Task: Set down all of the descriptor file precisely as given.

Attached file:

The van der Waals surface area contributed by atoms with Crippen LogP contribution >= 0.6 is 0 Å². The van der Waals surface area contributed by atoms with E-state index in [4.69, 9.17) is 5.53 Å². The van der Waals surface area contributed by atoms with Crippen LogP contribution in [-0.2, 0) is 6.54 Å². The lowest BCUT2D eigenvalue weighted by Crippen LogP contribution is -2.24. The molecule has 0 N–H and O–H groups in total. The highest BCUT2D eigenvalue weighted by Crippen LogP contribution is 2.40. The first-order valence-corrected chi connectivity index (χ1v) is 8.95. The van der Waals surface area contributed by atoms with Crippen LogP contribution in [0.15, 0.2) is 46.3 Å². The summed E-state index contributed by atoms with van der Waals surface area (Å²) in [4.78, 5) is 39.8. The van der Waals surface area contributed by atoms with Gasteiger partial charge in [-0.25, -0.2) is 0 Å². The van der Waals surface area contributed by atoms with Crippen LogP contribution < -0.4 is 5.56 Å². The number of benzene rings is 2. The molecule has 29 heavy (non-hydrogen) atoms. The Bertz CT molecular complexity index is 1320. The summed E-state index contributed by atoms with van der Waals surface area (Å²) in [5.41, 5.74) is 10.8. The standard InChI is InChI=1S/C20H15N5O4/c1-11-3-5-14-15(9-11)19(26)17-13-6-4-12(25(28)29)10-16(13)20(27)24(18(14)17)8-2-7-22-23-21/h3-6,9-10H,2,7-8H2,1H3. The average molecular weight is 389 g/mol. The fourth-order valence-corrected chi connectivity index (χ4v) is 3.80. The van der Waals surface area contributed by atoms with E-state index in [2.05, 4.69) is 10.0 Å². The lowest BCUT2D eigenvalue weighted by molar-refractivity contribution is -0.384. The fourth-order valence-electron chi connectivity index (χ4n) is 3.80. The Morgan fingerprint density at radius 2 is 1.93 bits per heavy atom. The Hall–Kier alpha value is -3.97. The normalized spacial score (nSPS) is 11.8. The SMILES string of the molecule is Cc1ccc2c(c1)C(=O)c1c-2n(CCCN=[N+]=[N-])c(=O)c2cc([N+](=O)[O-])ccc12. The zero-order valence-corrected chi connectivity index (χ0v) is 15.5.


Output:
The van der Waals surface area contributed by atoms with Crippen LogP contribution >= 0.6 is 0 Å². The van der Waals surface area contributed by atoms with E-state index in [4.69, 9.17) is 5.53 Å². The van der Waals surface area contributed by atoms with Crippen LogP contribution in [-0.2, 0) is 6.54 Å². The lowest BCUT2D eigenvalue weighted by Crippen LogP contribution is -2.24. The molecule has 0 N–H and O–H groups in total. The highest BCUT2D eigenvalue weighted by Crippen LogP contribution is 2.40. The first-order valence-corrected chi connectivity index (χ1v) is 8.95. The van der Waals surface area contributed by atoms with Crippen LogP contribution in [0.15, 0.2) is 46.3 Å². The summed E-state index contributed by atoms with van der Waals surface area (Å²) in [4.78, 5) is 39.8. The van der Waals surface area contributed by atoms with Gasteiger partial charge in [-0.25, -0.2) is 0 Å². The van der Waals surface area contributed by atoms with Crippen LogP contribution < -0.4 is 5.56 Å². The number of benzene rings is 2. The molecule has 29 heavy (non-hydrogen) atoms. The Bertz CT molecular complexity index is 1320. The summed E-state index contributed by atoms with van der Waals surface area (Å²) in [5.41, 5.74) is 10.8. The standard InChI is InChI=1S/C20H15N5O4/c1-11-3-5-14-15(9-11)19(26)17-13-6-4-12(25(28)29)10-16(13)20(27)24(18(14)17)8-2-7-22-23-21/h3-6,9-10H,2,7-8H2,1H3. The average molecular weight is 389 g/mol. The fourth-order valence-corrected chi connectivity index (χ4v) is 3.80. The van der Waals surface area contributed by atoms with E-state index in [2.05, 4.69) is 10.0 Å². The lowest BCUT2D eigenvalue weighted by molar-refractivity contribution is -0.384. The fourth-order valence-electron chi connectivity index (χ4n) is 3.80. The Morgan fingerprint density at radius 2 is 1.93 bits per heavy atom. The Hall–Kier alpha value is -3.97. The normalized spacial score (nSPS) is 11.8. The SMILES string of the molecule is Cc1ccc2c(c1)C(=O)c1c-2n(CCCN=[N+]=[N-])c(=O)c2cc([N+](=O)[O-])ccc12. The zero-order valence-corrected chi connectivity index (χ0v) is 15.5.